Accelerating the global energy transformation

90% of the energy-related emissions reduction can be achieved through accelerated uptake of renewables and energy efficiency combined.

Two-thirds of global greenhouse gas emissions stem from the production and use of energy. This puts the energy sector at the core of efforts to tackle climate change.

The energy sector needs a total overhaul with a transformation from fossil-based to low-carbon energy production by 2050. Already today, the global energy landscape is witnessing a rapid and wide-ranging change driven by an unprecedented growth of renewables due to falling costs and advances in technology.

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A global energy system powered by renewable sources is key for climate action.


Falling costs are encouraging the uptake of renewable energy

The rise of renewable energy is driven by dramatically falling renewable energy costs across the technology spectrum.

Since 2009, solar PV module costs have fallen by more than 80%. The power generated by solar PV declined by 73 per cent between 2010 and 2017.

Onshore wind costs have also fallen sharply. The global weighted average cost of electricity from onshore wind fell by 22% between 2010 and 2017, making it one of the most competitive sources of electricity available today.

The cost declines do not end there. By 2020, the average cost of power generation from all commercially available renewable energy technologies will be competitive with fossil fuels.

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Renewable energy is progressing in power generation

The global energy transformation is underway. Most notably, the share of power generation from renewable energy has advanced tremendously in recent years. Today, renewables account for more than a quarter of global power generation.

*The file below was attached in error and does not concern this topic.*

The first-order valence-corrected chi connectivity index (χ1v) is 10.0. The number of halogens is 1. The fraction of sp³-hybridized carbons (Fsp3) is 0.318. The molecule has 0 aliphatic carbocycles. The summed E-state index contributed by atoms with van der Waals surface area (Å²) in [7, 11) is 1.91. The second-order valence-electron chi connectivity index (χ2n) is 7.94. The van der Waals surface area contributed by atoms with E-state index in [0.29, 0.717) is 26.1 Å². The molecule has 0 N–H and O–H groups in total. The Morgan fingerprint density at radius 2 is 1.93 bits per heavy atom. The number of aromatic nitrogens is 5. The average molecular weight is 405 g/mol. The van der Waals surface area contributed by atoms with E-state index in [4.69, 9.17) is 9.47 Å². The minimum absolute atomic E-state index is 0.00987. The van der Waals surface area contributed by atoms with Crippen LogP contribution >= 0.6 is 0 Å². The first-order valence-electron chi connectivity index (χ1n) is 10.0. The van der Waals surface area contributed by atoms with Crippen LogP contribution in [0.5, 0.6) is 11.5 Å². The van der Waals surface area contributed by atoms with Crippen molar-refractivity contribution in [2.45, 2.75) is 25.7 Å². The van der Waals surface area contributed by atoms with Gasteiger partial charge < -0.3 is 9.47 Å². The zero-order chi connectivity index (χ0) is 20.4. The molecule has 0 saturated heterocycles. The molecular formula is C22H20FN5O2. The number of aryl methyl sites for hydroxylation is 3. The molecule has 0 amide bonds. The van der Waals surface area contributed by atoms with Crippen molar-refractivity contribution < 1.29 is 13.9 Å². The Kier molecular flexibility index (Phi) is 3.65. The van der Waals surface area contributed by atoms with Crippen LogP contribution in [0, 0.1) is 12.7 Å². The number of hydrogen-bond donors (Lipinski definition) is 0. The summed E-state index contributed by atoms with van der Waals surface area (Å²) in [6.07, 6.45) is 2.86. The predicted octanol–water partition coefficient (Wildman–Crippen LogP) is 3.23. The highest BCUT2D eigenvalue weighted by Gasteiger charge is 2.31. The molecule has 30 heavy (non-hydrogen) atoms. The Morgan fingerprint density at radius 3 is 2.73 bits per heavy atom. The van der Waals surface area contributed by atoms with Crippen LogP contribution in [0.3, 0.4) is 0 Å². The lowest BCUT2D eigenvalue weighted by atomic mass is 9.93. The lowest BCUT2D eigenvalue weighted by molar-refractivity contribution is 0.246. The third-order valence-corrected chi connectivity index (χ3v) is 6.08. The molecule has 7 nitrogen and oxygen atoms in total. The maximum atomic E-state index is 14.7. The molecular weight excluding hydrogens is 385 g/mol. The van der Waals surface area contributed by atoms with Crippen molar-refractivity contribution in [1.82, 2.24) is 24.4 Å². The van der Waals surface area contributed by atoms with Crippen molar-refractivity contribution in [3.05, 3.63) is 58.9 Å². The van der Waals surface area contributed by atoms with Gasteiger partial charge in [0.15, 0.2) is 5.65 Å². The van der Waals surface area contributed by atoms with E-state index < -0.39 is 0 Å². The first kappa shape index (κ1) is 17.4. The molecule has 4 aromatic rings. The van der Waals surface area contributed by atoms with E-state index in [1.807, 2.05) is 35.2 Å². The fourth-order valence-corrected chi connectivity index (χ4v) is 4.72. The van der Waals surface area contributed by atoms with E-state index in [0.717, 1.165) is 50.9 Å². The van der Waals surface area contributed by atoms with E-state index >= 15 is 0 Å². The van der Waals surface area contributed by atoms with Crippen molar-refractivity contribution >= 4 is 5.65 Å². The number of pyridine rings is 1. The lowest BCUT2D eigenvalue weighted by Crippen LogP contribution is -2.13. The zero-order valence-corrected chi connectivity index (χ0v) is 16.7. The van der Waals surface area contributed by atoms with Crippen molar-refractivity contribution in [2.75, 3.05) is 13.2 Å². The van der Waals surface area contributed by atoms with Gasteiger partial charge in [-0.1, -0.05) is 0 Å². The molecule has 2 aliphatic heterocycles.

In 2017 the world installed 168 gigawatts (GW) of renewable energy capacity – more than the total installed electricity capacity of Brazil – and a record in new capacity terms.

More and more people have electricity access thanks to renewables

Off-grid renewable energy plays a central role in achieving universal energy access and sustainable development.

An estimated 133 million people are already benefiting from such decentralised energy solutions – with millions more potentially gaining energy access – further driving job creation and economic growth for people in rural communities across the world.

For the first time the population without access to electricity has fallen below 1 billion.

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Renewables play a growing role in national policies

Accelerating the deployment of renewable energy requires policies and market designs that contribute to creating an enabling environment for investment and development.

Under climate policies, renewables are increasingly recognised as a mitigation and adaptation tool. Renewable energy targets and acknowledgements feature in nearly three quarters of the 150 Nationally Determined Contributions* (NDCs) formally submitted by countries so far.

Energy policies are even more ambitious. Today, more than 50 countries target 100% renewables-based power generation.

* NDCs are national climate contributions under the UN Paris Climate Agreement

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Innovation in renewable technology continues to advance

Renewable energy patents have grown at a rate above 12% per year since 1995, well above the average rates for other technology sectors. Between 2000 and 2016, more than 600 000 renewables-related patents were filed globally, with the solar sector seeing the most progress.